6.3 Designing Student Assessments to Inform Planning: Teacher plans to use assessment results to plan for future instruction for groups of students. 3.2 Demonstrating Flexibility and Responsiveness in Lesson Adjustments: Teacher makes a minor adjustment to a lesson, and the adjustment occurs smoothly. To me, the first standard means that a teacher is using assessments, whether before, during, and/or after, to alter the course of the lesson plans. The second standard addresses a teacher’s ability to alter and adapt lessons “on the go” when it is observed that a student is not understanding a concept. I think that it also means that the teacher has enough knowledge of individual students and their learning to group them appropriately for certain activities and lessons. I grouped these two standards together because I feel that both knowledge of students and formative assessments can be used to plan for future instruction of groups of students.
For one of my first observations during Internship, I wrote a lesson to introduce my students to fractions on a number line. Before the lesson and before even discussing the concept of a number line fraction, students were given a Show What You Know (pre-assessment) to gauge their prior understanding of the concept. Out of 17 students, all but one got all five questions incorrect. I knew I had a lot to teach them, and they had a lot to learn. Using this assessment, I jumped right into the lesson. Very quickly, however, I noticed that students were not able to conceptualize the ideas, concept, and format in which I was presenting it. We soon ended the day’s lesson, and I taught the rest on the following day. I adjusted my plans for the lesson, and started the next day with a hands-on activity involving folded strips of paper. Between the two lessons, I used the materials I had for a pipe cleaner activity, and put together differentiated materials, based on what I knew about my students, for my low learners and my high learners. I used baggies to sort out the individual fraction cards that students would use to show fractions on a number line/pipe cleaner.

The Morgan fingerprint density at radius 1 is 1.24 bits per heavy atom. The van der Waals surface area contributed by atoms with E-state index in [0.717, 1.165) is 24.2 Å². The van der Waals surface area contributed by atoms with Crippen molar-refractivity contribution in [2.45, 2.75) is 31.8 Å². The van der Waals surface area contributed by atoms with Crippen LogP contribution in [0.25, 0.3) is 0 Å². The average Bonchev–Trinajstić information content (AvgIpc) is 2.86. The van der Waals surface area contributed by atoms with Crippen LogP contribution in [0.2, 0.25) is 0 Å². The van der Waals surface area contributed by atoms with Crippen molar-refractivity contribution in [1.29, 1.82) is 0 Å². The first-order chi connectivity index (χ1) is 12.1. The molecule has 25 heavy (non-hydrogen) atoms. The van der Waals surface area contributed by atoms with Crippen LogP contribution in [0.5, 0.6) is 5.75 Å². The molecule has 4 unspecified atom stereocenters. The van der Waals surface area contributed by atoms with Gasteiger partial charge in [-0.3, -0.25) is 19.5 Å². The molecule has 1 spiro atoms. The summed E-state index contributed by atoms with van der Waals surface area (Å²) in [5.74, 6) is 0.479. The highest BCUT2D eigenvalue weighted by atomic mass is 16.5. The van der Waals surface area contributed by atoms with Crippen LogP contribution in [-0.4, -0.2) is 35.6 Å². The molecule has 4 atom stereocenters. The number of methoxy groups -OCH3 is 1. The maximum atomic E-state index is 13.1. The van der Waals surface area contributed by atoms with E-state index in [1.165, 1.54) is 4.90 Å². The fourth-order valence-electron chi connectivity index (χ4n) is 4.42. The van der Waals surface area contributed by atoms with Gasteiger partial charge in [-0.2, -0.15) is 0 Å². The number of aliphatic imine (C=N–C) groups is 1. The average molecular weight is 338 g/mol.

Lower level learners received benchmark fractions, such as ½, 1/3, ¼, 2/4, etc. Students who were more advanced learners received more complex fractions such as 3/8 or 4/5. With all students receiving baggies, students were not aware that they were working on tasks that were appropriate for their own learning—they may just have assumed that when they reached their hand blindly into the baggie to pull out a fraction card, they lucked out with a fraction that they could handle.
Being able to be flexible while teaching and use what one knows about how a certain student learns, combined with what they already know, is important in helping maximize student learning during a lesson. Through the number line fraction lesson, and countless others, I was able to focus instruction to each student who needed it, and applied what I had learned about each student to help their growth.
For example, one student struggling to create a number line with a pipe cleaner needed reminders to relate the pipe cleaner to a folded piece of paper, an activity which had been done at the beginning of the lesson. This connection clicked instantly for that student, and she was able to continue forward without ease. At the end of the three lessons on number line fractions, the scores for my students went up significantly, with more than 70% of my students scoring Advanced on the assessment.